By The Independent Reporter
Statement by the government of Rwanda on the report of the UN group of experts on the Democratic Republic of Congo
The Government of Rwanda expresses its deep disappointment at the report of the UN Group of Experts, which contains dangerous inaccuracies and outright lies. This report is a deliberate move to shift blame away from the Government of DRC and the international community ‘” both of which have failed to resolve the conflict in eastern DRC despite numerous bilateral, regional and international initiatives in the last fourteen years.
The purpose of the report can only be regarded as malicious as it appears when for the first time in many years there is unprecedented progress by countries in the region, including Rwanda and DRC, in finding lasting solutions to common problems. The report attempts to overshadow and even derail recent breakthroughs that include a joint Rwanda/DRC military operation plan to disarm remnants of genocidal forces in the DRC (FDLR); resumption of diplomatic relations between DRC and Rwanda, Burundi and Uganda; as well as the revival of the CEPGL (Economic Community of the Great Lakes region that comprises Burundi, DRC and Rwanda).
This is in addition to a larger regional Summit initiative involving eleven countries and several international organizations including the UN. A review meeting of the Summit is scheduled for 21 December 2008.
Rwanda does not recruit for CNDP. The UN Group of Experts and MONUC are fully aware of this but have chosen to go ahead and make these accusations, going even further to allege that Rwanda recruits child soldiers for CNDP, which can only be seen as an obvious attempt to concoct serious accusations against the Government of Rwanda. This is in spite of the fact that Rwanda has been cooperative in providing the UN Group of Experts with the information required to accomplish its mission and has been active in prohibiting any support to CNDP from Rwandan territory.
It is important to note that the UN and the international community have failed to neutralize the persistent threat posed to the region by the Ex-FAR/Interahamwe or FDLR ‘” which was the justification for deploying UN forces in the DRC in the first place. This incomprehensible unwillingness to do the right thing is further reflected in the report which throughout avoids referring to Ex-FAR/Interahamwe/FDLR by what they really are ‘” ‘genocidaires’, and instead opts to call them confusing names like ‘Hutu rebels’.
It is also evident that the UN and the international community have failed to deal with the matter of the support FDLR receives from the DRC Government – the UN which is present on the ground is fully aware that CNDP gets significant amounts of arms from the Government of the DRC. This should in no way justify attempts at balancing the situation by fraudulently associating the Government of Rwanda with the CNDP on the basis of what can only be described as flimsy and far-fetched evidence. This is especially in the context in which Rwanda has honored all its commitments from the very first of many agreements on this issue.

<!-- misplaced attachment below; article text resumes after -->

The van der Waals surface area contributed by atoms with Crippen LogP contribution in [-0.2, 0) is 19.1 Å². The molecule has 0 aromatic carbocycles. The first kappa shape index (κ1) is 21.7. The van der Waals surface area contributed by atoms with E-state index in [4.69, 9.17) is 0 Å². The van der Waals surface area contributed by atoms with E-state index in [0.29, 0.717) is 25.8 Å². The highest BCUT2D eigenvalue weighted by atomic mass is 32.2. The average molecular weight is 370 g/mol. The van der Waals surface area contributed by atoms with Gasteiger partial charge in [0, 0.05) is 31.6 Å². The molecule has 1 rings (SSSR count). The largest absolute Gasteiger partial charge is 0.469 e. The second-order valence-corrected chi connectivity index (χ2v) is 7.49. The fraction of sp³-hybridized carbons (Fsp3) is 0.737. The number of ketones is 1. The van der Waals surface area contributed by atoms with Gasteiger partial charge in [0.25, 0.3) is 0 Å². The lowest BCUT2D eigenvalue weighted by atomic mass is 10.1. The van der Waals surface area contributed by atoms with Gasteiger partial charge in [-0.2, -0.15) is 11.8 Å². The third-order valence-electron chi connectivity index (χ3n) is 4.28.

The report in paragraph 62 indicates that ‘there is little documentation available to prove Rwandan material support to the CNDP’, the Government of Rwanda points out that even the noted verbal testimonials implicating Rwanda cannot be credible as they are premised on allegations resulting from hearsay, perceptions and stereotypes.
The Government of Rwanda believes that the UN Group of Experts report does not serve to truthfully inform the international community of the current situation in the DRC, nor does it give concrete proposals on implementation of existing initiatives aimed at achieving peace and stability. Instead, the report engages in an insidious balancing game that can never contribute to the resolution of the longstanding conflict in the DRC. This can only be seen as strategy meant to justify the failures of the international community
The Government of Rwanda is of the opinion that rather than engage in distorting the facts and proffering the usual dangerous ‘balancing’ approach, the UN and those representing it should boldly acknowledge and confront their own failures and weaknesses in order to contribute meaningfully to finding lasting solutions to the conflict.
-Ministry of Foreign Affairs Republic of Rwanda.